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Features / July 2, 2024

Lifting dentistry through leadership

by Jacqueline and Bernadette Ffrench

Lifting dentistry through leadership

Jacqueline and Bernadette Ffrench discuss LIFT Ireland and how it’s promoting smile-worthy leadership from within.

Picture the scene: it is January 2024, several different auxiliary dental team members are seated around the oval table in the alumni room at Trinity College, Dublin. Yvonne Howell, course director of dental hygiene and two of her students from the Dublin Dental University Hospital, Bevin Mahon CEO and owner of Dentaltech, and Jacqueline Ffrench, business development leader from PD Ceramics Ltd are joined by Joanne Hession, founding member of Leading Ireland’s Future Together (LIFT) and Bernadette Ffrench, a retired dental hygienist and fellow LIFT Ireland facilitator. The purpose of the meeting is to facilitate the first LIFT roundtable for dentistry.

What is LIFT Ireland?

LIFT Ireland is a social enterprise initiative aimed at increasing the level of positive leadership in Ireland. As a standalone, trusted body, it can support the dental community as a collective, especially post-COVID-19. Our sector, like the medical profession, worked incredibly hard during that time. Many of us were left worn out and disconnected in various ways. 

During the meeting, Joanne passionately shared her reasons for establishing LIFT Ireland in 2018. She delivered the simple roundtable process with impact, leaving the attendees inspired to return to future roundtable sessions. 

While these roundtables have gathered momentum, there is still a clear need for awareness of how they can add a positive impact for individual dental professionals and teams collectively. It is the reason for this article, and we hope you can consider taking part in a roundtable session for dental professionals as they become available. 

LIFT roundtable initiatives meet dentistry

As twins, we have a unique relationship and have been a part of the dental workforce for over 30 years. Being part of this professional industry brought us together at many stages, working in practice together and on various projects in more recent years.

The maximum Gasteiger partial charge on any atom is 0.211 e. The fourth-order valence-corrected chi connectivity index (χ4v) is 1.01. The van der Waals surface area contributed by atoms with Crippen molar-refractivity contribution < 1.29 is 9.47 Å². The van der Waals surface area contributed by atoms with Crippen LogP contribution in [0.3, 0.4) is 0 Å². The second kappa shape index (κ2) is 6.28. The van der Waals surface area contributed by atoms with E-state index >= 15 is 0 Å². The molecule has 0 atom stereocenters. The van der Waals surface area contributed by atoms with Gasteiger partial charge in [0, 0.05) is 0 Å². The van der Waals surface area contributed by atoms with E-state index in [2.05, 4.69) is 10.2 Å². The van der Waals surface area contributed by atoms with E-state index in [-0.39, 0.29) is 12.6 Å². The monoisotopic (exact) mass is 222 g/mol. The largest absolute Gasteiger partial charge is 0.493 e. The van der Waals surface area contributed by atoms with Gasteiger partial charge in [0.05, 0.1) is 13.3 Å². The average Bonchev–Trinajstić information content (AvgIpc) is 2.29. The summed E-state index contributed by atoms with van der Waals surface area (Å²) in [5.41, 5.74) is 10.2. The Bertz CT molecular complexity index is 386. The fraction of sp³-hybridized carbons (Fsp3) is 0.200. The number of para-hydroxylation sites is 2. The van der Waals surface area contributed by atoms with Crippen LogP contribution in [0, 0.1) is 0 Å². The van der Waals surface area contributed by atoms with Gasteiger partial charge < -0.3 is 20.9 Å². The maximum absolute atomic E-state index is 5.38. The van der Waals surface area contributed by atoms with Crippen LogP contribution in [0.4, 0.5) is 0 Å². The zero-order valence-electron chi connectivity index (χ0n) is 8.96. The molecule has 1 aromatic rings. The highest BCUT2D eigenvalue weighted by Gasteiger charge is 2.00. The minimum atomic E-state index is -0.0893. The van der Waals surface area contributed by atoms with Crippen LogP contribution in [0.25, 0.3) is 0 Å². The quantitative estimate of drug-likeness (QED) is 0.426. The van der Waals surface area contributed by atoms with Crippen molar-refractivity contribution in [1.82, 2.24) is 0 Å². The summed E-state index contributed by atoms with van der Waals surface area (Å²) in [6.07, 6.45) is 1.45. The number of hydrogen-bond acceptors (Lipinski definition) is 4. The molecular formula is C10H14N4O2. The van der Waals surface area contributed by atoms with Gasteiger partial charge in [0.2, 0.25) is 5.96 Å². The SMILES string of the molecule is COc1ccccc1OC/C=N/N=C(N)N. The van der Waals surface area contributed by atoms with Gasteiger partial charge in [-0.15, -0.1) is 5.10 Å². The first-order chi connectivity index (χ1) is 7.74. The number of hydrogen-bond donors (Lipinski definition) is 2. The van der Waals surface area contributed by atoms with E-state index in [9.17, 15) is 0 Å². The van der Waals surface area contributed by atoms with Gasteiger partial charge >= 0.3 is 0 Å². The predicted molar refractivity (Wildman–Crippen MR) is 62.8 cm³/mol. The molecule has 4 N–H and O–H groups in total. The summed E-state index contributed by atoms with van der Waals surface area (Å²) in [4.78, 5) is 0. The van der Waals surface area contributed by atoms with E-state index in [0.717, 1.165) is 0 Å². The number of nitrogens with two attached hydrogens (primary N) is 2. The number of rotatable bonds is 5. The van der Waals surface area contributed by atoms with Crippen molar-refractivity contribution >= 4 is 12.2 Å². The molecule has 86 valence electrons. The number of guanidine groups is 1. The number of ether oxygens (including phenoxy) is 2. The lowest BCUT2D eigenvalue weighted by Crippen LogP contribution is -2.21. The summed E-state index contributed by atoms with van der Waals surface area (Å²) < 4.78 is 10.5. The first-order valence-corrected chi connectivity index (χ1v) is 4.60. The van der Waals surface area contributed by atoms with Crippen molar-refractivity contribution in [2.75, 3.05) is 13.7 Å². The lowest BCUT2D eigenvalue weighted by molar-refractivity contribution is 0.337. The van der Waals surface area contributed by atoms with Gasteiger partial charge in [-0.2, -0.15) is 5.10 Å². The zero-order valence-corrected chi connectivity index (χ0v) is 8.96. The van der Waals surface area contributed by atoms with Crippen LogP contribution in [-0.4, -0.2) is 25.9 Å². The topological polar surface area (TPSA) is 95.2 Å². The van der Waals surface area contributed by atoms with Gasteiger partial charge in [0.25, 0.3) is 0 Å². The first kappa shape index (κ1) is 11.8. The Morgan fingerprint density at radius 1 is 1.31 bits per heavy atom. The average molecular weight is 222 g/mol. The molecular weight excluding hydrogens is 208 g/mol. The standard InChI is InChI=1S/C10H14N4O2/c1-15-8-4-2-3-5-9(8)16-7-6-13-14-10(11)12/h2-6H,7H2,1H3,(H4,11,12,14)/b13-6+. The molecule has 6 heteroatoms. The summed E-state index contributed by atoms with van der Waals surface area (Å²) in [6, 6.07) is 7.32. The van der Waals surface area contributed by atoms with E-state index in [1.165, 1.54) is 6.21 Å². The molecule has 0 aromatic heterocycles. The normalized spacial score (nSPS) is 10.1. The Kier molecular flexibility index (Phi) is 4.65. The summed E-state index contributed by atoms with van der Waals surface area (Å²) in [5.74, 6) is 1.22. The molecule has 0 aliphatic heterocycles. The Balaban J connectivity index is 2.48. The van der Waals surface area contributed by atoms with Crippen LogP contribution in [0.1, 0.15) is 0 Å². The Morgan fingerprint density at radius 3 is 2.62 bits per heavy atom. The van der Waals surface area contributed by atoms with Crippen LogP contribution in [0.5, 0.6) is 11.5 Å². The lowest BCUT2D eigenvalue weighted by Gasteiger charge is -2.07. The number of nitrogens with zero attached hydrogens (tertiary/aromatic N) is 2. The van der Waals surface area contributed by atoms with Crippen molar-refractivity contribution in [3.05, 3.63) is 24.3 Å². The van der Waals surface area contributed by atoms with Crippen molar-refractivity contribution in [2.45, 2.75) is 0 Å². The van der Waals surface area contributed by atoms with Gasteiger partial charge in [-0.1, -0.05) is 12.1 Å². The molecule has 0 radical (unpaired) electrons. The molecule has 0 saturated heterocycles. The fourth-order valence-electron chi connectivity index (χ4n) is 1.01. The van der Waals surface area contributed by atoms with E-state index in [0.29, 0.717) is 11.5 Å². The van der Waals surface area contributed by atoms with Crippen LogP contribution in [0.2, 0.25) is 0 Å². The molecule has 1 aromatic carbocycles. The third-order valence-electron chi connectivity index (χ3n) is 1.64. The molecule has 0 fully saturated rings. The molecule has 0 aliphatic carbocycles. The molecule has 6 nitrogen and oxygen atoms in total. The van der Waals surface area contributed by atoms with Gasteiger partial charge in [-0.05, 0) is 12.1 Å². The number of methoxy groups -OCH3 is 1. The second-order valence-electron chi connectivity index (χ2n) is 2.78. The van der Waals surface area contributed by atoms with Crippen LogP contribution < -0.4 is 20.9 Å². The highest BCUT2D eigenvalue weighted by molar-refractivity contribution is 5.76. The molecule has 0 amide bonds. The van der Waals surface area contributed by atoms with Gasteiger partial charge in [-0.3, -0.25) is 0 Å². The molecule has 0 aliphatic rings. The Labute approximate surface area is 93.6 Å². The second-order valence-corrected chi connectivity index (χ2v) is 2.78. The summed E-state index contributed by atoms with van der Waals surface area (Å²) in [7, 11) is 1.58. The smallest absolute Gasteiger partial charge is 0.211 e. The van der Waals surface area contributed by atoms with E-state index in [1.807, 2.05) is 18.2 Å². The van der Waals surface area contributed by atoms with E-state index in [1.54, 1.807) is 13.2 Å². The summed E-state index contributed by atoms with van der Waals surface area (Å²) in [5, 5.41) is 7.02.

Bernadette began her career in dental nursing in 1993 and went on to become a dental hygienist in 1995. She worked in specialist periodontal and implant practices up until medical retirement in 2019. She met the LIFT roundtable initiative in 2023. 

Jacqueline joined the dental workplace in 2004 as an administrator at dental practice level. She completed her postgraduate diploma in 2013. Moving to the dental laboratory side of dentistry in 2015, she completed her masters in leadership and strategy in 2019. In that 15-year window of joining the sector, the country had gone through the economic crisis. Supportive leadership for dentistry as a whole was a gap that we both recognised. Together, we began looking for ways to be more supportive to our community. 

In Bernadette’s words

After retiring from my clinical role due to health reasons, I felt compelled to raise awareness among my dental colleagues about the importance of self-care to potentially prevent early career retirements. 

Out of the five hygienists who graduated alongside me, only two are working and reported they did not always prioritise their workplace wellbeing. I was determined not to let this become a recurring statistic for future graduates. 

To make a difference, I knew I had to adapt and lead in a different way. So, I began educating myself further and completed the certificate in leadership for health and wellbeing in the workplace and self-management training. 

While researching for my thesis, I found Dental Protection had already gotten a snapshot of the state of play in Ireland in 2019. The innovative knowledge and tools that came from my further education was a game-changer. 

It enabled me to proactively raise awareness about the ultimate consequence of neglecting health and wellbeing. I was able to integrate health and wellbeing strategies into my former dental workplace. This happened precisely when my dental colleagues needed them most in the spring of 2021, as the country and profession grappled with the effects of COVID-19 in the workplace. 

Social media

I quickly realised in order to reach others outside of my practice with this message, I had to lead in a way I really never had to before: through social media. 

Coming from a mindset of one-to-one patient confidentiality in the clinic to the world of social media was not easy. So I began, authentically, sharing on social media what led me to want to help others in the dental profession. 

I was also proactively living MEEC (making every contact count) from when I first met the then lead for Healthy Ireland HSE at the Oral Health Promotion Research Group Conference in 2018.